Oscar Health, the $2.7 billion health-insurance startup, is joining the ranks of businesses trying to pull healthcare data into a single platform that might be accessible to doctors treating a patient. Electronic health records allow doctors to get some information about your medical history. But they don’t get it all — like information from an emergency room visit in another state, or notes from telemedicine appointments.
Some of that data can be important, but it’s not easy to gather. As an insurer, Oscar is in a place to pull that information together, because it manages health insurance claims. That puts all of a patient’s medical history in one place, no matter the source, Oscar’s chief technology officer Alan Warren told Business Insider. Oscar isn’t the only one to build one of these platforms. Google Health had a product that tried to do this, and Health IT giant Epic Systems operates a service called MY
Chart that helps patients see their information and communicate with doctors. There are also services that will store your personal health information though these are mainly managed by patients instead of doctors. Warren, who joined the startup in 2016, previously worked at Google and led the engineering team for the Health product there. Google Health had built a personal health information service, but the project was shut down in 2011.
Here’s how it works
If you’re an Oscar member (which, in 2017, Oscar had about 105,000 people enroll in its health plans), your doctor will have access to the Clinical Dashboard.
The dashboard pulls from Oscar’s claims records and other data that Oscar collects about the patients’ medical history to give the doctor more context on a person’s health than what they might learn with their electronic health record alone. From there, Oscar plans to use machine learning to pull up the most relevant information out of all those records. Plus, because this is attached to an insurer, the doctor will also get to look in and see how much a particular treatment might cost the patien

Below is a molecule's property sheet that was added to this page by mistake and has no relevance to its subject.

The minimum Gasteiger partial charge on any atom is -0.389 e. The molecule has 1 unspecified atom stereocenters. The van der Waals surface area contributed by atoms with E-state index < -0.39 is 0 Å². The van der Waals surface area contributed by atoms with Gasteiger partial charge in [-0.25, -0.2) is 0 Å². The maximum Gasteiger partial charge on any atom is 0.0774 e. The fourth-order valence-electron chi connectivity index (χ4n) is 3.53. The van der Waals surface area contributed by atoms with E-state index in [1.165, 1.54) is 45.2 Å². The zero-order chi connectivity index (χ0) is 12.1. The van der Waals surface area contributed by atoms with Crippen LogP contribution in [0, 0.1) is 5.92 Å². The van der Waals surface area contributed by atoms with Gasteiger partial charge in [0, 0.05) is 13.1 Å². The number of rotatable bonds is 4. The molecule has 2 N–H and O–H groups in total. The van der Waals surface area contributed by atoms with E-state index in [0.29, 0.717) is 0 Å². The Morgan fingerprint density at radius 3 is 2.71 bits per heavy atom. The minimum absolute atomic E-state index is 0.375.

This is just the first phase, Warren said. For now, the team will be making sure the information that makes its way in front of the doctor is actually useful, especially in cases where patients have a complex medical history. And there will be some data that won’t be available. Any information that needs explicit consent before sharing, such as genetic information, won’t be bundled into the dashboard.
To start, the Clinical Dashboard will only be available to Oscar’s team of virtual doctors and those at the Oscar Center in Brooklyn. Eventually, the hope is to roll it out to all of Oscar’s in-network providers.
It’s your health. So it’s time you took control of all the information about it.
That’s the message that a growing number of patient advocates are trying to spread to American health-care consumers.
For most people, of course, it’s all too easy to simply leave their health records in the hands of doctors and hospitals. But that’s a big mistake, the advocates argue. First, it gives doctors too much power over information that is vital to patients, and it creates opportunities for errors. Perhaps more important, it keeps patients from using the information themselves for their own benefit.
“For consumers to start requesting and using their health information will be a game-changer for the health-care system,” says Christine Bechtel, a consultant for the National Partnership for Women and Families who spearheads the Get My Health Data campaign to get patients to ask doctors for their records. “Once we unlock the data, there’s an enormous amount we can do with it.”
Indeed, taking charge of your own records helps circumvent “data lock”—where one doctor’s records system can’t talk with another’s, or when hospitals make a stink about transferring files to competing providers. By obtaining their records, you can serve as your own data hub and give out information when you are consulting specialists, seeking second opinions or shopping for less expensive care.
Find out if your doctor, hospital, drug store, lab, or health insurance company offers Blue Button. Although Blue Button is in its early stages, it is expanding rapidly.
If your doctor does not participate in Blue Button you can simply ask for access to your health information. The Health Insurance Portability and Accountability Act (HIPAA) Privacy Rule gives you, with few exceptions, the right to inspect, review, and receive a copy of your medical records and billing records that are held by health plans and health care providers covered by the Privacy Rule.
A provider cannot deny you a copy of your records because you have not paid for the services you have received. If you request an electronic copy of protected health information, a covered entity is required to provide you with such electronic copy to the extent it is readily producible. Covered entities are permitted to charge reasonable, cost-based fees that cover the cost of copying (including supplies and labor) to provide you with a copy of your protected hea